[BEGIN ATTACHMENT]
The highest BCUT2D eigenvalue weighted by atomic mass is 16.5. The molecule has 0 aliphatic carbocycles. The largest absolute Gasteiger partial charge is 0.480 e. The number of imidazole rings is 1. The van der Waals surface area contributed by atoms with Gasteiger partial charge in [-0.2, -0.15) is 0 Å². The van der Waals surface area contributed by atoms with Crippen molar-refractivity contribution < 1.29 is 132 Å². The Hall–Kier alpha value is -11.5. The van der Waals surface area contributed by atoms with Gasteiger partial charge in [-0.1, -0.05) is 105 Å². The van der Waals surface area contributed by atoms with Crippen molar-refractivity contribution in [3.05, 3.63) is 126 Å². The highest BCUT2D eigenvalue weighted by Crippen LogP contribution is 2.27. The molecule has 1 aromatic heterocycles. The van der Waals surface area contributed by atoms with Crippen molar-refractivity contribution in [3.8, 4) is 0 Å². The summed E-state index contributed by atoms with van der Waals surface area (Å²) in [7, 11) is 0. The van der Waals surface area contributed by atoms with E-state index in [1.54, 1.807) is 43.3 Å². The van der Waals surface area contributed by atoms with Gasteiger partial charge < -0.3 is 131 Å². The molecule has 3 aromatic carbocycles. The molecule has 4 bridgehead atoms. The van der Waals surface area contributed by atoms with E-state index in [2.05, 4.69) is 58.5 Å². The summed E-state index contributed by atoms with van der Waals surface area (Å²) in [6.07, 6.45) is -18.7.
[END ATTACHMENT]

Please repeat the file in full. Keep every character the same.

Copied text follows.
The highest BCUT2D eigenvalue weighted by atomic mass is 16.5. The molecule has 0 aliphatic carbocycles. The largest absolute Gasteiger partial charge is 0.480 e. The number of imidazole rings is 1. The van der Waals surface area contributed by atoms with Gasteiger partial charge in [-0.2, -0.15) is 0 Å². The van der Waals surface area contributed by atoms with Crippen molar-refractivity contribution < 1.29 is 132 Å². The Hall–Kier alpha value is -11.5. The van der Waals surface area contributed by atoms with Gasteiger partial charge in [-0.1, -0.05) is 105 Å². The van der Waals surface area contributed by atoms with Crippen molar-refractivity contribution in [3.05, 3.63) is 126 Å². The highest BCUT2D eigenvalue weighted by Crippen LogP contribution is 2.27. The molecule has 1 aromatic heterocycles. The van der Waals surface area contributed by atoms with Crippen molar-refractivity contribution in [3.8, 4) is 0 Å². The summed E-state index contributed by atoms with van der Waals surface area (Å²) in [7, 11) is 0. The van der Waals surface area contributed by atoms with E-state index in [1.54, 1.807) is 43.3 Å². The van der Waals surface area contributed by atoms with Gasteiger partial charge < -0.3 is 131 Å². The molecule has 3 aromatic carbocycles. The molecule has 4 bridgehead atoms. The van der Waals surface area contributed by atoms with E-state index in [2.05, 4.69) is 58.5 Å². The summed E-state index contributed by atoms with van der Waals surface area (Å²) in [6.07, 6.45) is -18.7.